• Findley, a 50 percent merino, 50 percent silk lace yarn that, at nearly 800 yards, comes in a ball rather than a hank so it doesn’t have to be wound. “The yarn is super smoothy, with a beautiful sheen,” Susan says. “It’s soft, doesn’t split and it feels amazing when it’s knitted up.” This is the yarn that captured my heart. I bought two skeins to knit Hannah Fettig's Breezy Cardigan.
  • Chadwick, a 60 percent merino, 40 percent baby alpaca single-ply aran yarn that comes in a 202-yard, center-pull ball. “This yarn is so special, so soft and so lofty that you may never want to knit with anything else,” Susan says.

a bigger pile - Findlay and Willa
Each yarns comes in 12 luscious colors and each features patterns by designer Tanis Gray. You can see all the colors by visiting Juniper Moon’s website...or the shop. Of course Theresa ordered all the colors!
the biggest pile with all three yarns!


Monday, August 8, 2011

Spoiler Alert #2! (and a few tips).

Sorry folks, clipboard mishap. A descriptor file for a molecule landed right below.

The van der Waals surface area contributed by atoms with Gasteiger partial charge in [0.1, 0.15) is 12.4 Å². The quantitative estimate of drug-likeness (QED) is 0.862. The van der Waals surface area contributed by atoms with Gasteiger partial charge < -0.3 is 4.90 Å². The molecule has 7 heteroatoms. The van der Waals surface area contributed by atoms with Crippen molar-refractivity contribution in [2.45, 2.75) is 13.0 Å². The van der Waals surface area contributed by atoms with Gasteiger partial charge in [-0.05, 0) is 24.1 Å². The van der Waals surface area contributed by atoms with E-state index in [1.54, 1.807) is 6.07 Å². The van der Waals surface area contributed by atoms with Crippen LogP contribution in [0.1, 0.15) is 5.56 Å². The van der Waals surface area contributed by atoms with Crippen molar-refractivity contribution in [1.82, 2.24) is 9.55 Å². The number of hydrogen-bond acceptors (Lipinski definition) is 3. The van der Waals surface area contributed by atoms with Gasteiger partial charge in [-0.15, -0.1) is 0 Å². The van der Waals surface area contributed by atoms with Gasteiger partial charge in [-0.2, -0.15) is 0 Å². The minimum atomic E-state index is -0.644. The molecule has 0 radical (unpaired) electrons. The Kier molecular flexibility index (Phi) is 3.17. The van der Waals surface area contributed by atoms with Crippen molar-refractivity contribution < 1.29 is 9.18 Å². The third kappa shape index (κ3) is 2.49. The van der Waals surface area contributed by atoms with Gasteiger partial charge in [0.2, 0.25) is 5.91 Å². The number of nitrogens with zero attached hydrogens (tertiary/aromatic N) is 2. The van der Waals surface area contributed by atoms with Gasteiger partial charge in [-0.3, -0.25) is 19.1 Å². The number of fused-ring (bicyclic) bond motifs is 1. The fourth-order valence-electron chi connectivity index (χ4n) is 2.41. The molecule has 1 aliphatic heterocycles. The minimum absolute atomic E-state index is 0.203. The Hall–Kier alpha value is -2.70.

Before I share the spoiler, I thought it might be helpful to first share a tip about getting pattern updates from Ravelry.  Designer share updates to their patterns not only for Mystery KALs (where each clue is typically distributed as a pattern update, so you end up with one file at the end that includes all the clues), but also for errata corrections, improvements to charts and photos, and even formatting. Usually, you'll receive notification via a Ravelry message or an email when an update is available. But if you don't, you can also retrieve updates manually.

Log into Ravelry and select Purchases from your My Notebook page.

Then find the pattern that's been updated and select View.

And Pattern Updates

You'll be able to store the updated pattern in your library and download it.

Now for the spoiler and Clue #2 tips. Like last week, if you are participating in the Westknits Mystery KAL and don't want to know about clue #2, please stop reading!

OK - Clue #2.

This week's tips relate (again!) to the M1s. First, the M1Ls in color A during the 1st section of the clue. These M1s should be worked with a bar of color A... which is tricky because the color change happens right before. The "bar" is part of the xCA from the row below.  And you want to be sure the xCA from the current row is "snug" - I held the strand of color C tight while I knit the picked up bar with color A.
color A is pink and color C is dark gray
The M1L in the final garter stitch section should be worked with a bar of color C - so that works just like the tip from last week (you can read about that here).